Current Cites

February 2018

Edited by Roy Tennant

Contributors: Charles W. Bailey, Jr., Warren Cheetham, Peter Hirtle, Leo Robert Klein, Nancy Nyland, Roy Tennant

Adams, Jr., Richard M.. "Overcoming Disintermediation: A Call for Librarians to Learn to Use Web Service APIsLibrary Hi Tech  36(1)(2018): 180-190. ( - While predicting the future is always a tricky business, libraries are already headed in a direction where they are functioning more and more as portals to information, rather than repositories. This can be seen as both a threat to libraries as they are currently constituted, and a transformative opportunity. One way for librarians to address their potential “disintermediation” in the “information supply chain” may be to learn to use web service application programming interfaces, or APIs. For librarians to “reintermediate” themselves, it will require that they “at a minimum understand the basic concepts of an API and be familiar with the common APIs relevant to library and information studies work.” Reference librarians and other non-IT staff may not agree with the author's contention that “not all can be programmers, but all can program;” but for those who have the interest and some aptitude, the explanation provided here of the basic technical skills required to use APIs will be a starting point. - NN

Australian Library and Information Association. "Australian Libraries: the Digital Economy Within Everyone's ReachAustralian Library and Information Association  (December 2017)( - A day may come when journalists, politicians and other decision makers no longer refer to the tired tropes and stereotypes of libraries, but it is not this day. Until that day, our professional organisations and colleagues will continue to advocate for, and highlight to breadth and depth of library services, with useful reports like this one. Created by the Australian Library and Information Association (ALIA) in response to the Australian Federal Government’s consultation on the digital economy, this report explains how libraries support digital inclusion, digital and information literacies, and innovation in industry and in government. It covers public, school, special, academic and state libraries. Bolstered by statistics and case studies, this report should be a useful advocacy document, and not just for Australian audiences. The conclusion has a message we should repeat often, “In the rapidly changing digital environment, libraries are among the best-equipped and most experienced organisations to take advantage of innovation and adapt to new challenges.” - WC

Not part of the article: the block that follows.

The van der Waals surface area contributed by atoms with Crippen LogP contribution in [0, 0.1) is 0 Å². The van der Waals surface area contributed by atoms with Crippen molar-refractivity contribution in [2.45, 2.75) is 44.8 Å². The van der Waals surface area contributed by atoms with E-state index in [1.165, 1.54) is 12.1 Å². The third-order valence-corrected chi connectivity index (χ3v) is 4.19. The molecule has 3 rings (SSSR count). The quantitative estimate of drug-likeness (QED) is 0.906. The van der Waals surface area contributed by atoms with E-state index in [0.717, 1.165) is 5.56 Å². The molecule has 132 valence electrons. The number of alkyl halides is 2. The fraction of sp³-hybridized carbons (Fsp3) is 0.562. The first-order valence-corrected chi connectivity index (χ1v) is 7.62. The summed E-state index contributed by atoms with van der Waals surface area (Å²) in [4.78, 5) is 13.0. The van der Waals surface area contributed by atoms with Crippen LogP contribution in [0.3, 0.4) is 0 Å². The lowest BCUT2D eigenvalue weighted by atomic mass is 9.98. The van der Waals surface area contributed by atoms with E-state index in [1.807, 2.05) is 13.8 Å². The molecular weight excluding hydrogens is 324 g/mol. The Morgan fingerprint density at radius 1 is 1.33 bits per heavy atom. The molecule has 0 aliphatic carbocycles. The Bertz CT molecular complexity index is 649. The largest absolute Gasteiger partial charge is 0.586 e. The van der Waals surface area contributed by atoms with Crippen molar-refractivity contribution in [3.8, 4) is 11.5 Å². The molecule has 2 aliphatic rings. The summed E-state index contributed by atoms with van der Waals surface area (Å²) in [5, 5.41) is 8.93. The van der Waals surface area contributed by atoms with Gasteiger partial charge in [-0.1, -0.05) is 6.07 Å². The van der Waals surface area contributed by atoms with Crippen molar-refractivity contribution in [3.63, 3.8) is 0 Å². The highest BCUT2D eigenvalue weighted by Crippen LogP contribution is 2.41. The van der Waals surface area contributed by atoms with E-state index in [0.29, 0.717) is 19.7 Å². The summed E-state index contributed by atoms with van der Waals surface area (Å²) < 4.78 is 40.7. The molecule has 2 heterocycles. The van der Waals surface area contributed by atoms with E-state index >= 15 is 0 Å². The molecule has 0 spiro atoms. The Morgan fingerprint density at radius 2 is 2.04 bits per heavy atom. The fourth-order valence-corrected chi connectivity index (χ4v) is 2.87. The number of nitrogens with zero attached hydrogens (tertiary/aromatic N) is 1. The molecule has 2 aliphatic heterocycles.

Bustillos, Maria. "Erasing historyColumbia Journalism Review  (Winter 2018)( - If you need for the general public an explanation of the the need for digital preservation, this article is a good place to start. It describes how digital newspapers are even more at risk than paper ones because of both the general fragility of digital information and the threat posed by ornery billionaires and autocrats who want to control the truth. Even the Internet Archive, while praised, is also depicted as a possible single point of failure. While the author notes that Brewster Kahle hopes to be able to bake openness into the structure of the network itself, in the interim there is likely to be an important role for digital archivists across all institutions. - PH